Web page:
Anti-money laundering (AML) is the process of identifying and preventing criminals from concealing proceeds of crime and profiting from them. Money laundering is a criminal activity that both damages the economy and facilitates and funds criminal acts. There are a number of regulations and laws surrounding anti-money laundering efforts, including the Proceeds of Crime Act (2002), the Terrorism Act (2000), and the Anti-Money Laundering Act (2018).
The impact and authority of anti-money laundering laws and regulations are far reaching and call for organisations in the regulated sector to perform due diligence checks, abide by their reporting obligations, and cooperate with officers of the law when requested by the court.
The UK’s AML regime has stepped up recently; 2018 saw the launch of a new watchdog to strengthen defences against money laundering and terrorist financing. The Office for Professional Body Anti-Money Laundering Supervision (OPBAS) is a group that works with AML supervisors and law enforcements to improve cooperation and improve general standards for AML efforts.
Proceeds of Crime Act 2002 (POCA)
This Act deals with the process of recovering assets that have been gained through crime. Prior to the Act, confiscation and recovery couldn’t occur until after a conviction had taken place, but in 2002 this changed, meaning that assets could be recovered upon suspicion of crime and held until conviction (or release).
Put simply, the primary aim of POCA is to reduce the number of loop-holes in the financial system and to reduce the number of cases where criminals can profit from crime. The aim is to cut the criminals off from their motivations – money and assets, and prevent them from hiding any ill-gotten gains prior to conviction.
The Act was introduced to improve the legislation around money laundering, and the treatment of proceeds of crime, laying out much more concrete and transparent rules for authorities.
The changes that the POCA brought about highlight how effective it has been too. Between 2010 and 2014 more than £746 million of criminal assets were seized, as well as assets worth more than £2.5 billion being frozen.
Terrorism Act 2000
The Terrorism Act (2000) is a piece of permanent anti-terrorism legislation in the UK. It aims to combat the global problems of terrorism, along with its financing – something that is often facilitated through reverse money laundering.
In many cases, terrorist operations are fuelled from legitimate sources of money. By using this once ‘clean’ money for deadly causes, they are tainting it, which is why it’s called reverse money laundering.
Despite its name The Terrorism Act works heavily to prevent the financing of terrorism and, as such, is an important piece of legislation in the anti-money laundering fight. It aims to leave people more vigilant about where money goes to once it is transferred, increasing vigilance and awareness in the regulated sector and empowering staff to raise suspicion if they see cause.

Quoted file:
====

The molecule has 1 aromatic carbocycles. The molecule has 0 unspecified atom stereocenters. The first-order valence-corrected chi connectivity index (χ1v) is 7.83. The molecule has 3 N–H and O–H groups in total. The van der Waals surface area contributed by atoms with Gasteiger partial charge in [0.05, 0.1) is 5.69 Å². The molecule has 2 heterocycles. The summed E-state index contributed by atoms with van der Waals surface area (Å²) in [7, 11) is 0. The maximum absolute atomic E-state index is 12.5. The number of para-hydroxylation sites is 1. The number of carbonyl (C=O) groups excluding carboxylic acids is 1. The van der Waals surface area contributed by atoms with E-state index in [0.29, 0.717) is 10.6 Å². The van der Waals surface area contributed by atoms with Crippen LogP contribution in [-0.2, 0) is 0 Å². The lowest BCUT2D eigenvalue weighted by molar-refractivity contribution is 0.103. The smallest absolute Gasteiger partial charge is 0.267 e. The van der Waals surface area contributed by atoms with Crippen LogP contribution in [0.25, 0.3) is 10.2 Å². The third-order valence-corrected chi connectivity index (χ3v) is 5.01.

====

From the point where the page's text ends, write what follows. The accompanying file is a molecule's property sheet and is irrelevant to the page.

Criminal Finance Act 2017
The Criminal Finance Act (2017) gives law enforcement agencies more powers so that they can recover the proceeds of crime, as well as tackle money laundering, tax evasion, corruption, and the financing of terrorism.
The Act makes companies and partnerships criminally liable if they fail to report suspicion of crime (whether this is due to a member of staff or an external agent). The Act is far reaching and can be upheld even where the business was not involved in the Act or aware of it at all. A prosecution could lead to both a conviction and hard-hitting penalties for any organisation that fails to report suspicion.
Anti-Money Laundering Act 2018
Before this Act was passed, the UK’s domestic sanction regimes were confined to terrorism. The introduction of the Anti-Money Laundering Act in 2018 meant that England and Wales would have the power to impose sanctions independently if necessary, i.e. post-Brexit.
The Anti-Money Laundering Act (2018) complies with the UK’s obligation to conform to standards set by the United Nations regarding anti-money laundering. It pushes towards the investigation and prevention of money laundering and terrorist financing and works to reduce and overcome threats to the integrity of the international financial system.
Money Laundering, Terrorist Financing and Transfer of Funds Regulations 2017
This Act introduces the provisions of the European Union’s Fourth Anti-Money Laundering Directive (4 MLD) into national law. These regulations override the Money Laundering Regulations (2007) and the Transfer of Funds (Information on the Payer) Regulations (2007).
These developments increase the emphasis on a risk-based approach to money laundering. A whole series of internal controls and procedures were brought in with the Act, including customer due diligence, record keeping, and imposing a number of obligations on senior management and employers. Organisations must keep up with the changes, ensuring that policies and procedures are in place to deal with the potential risks they could face.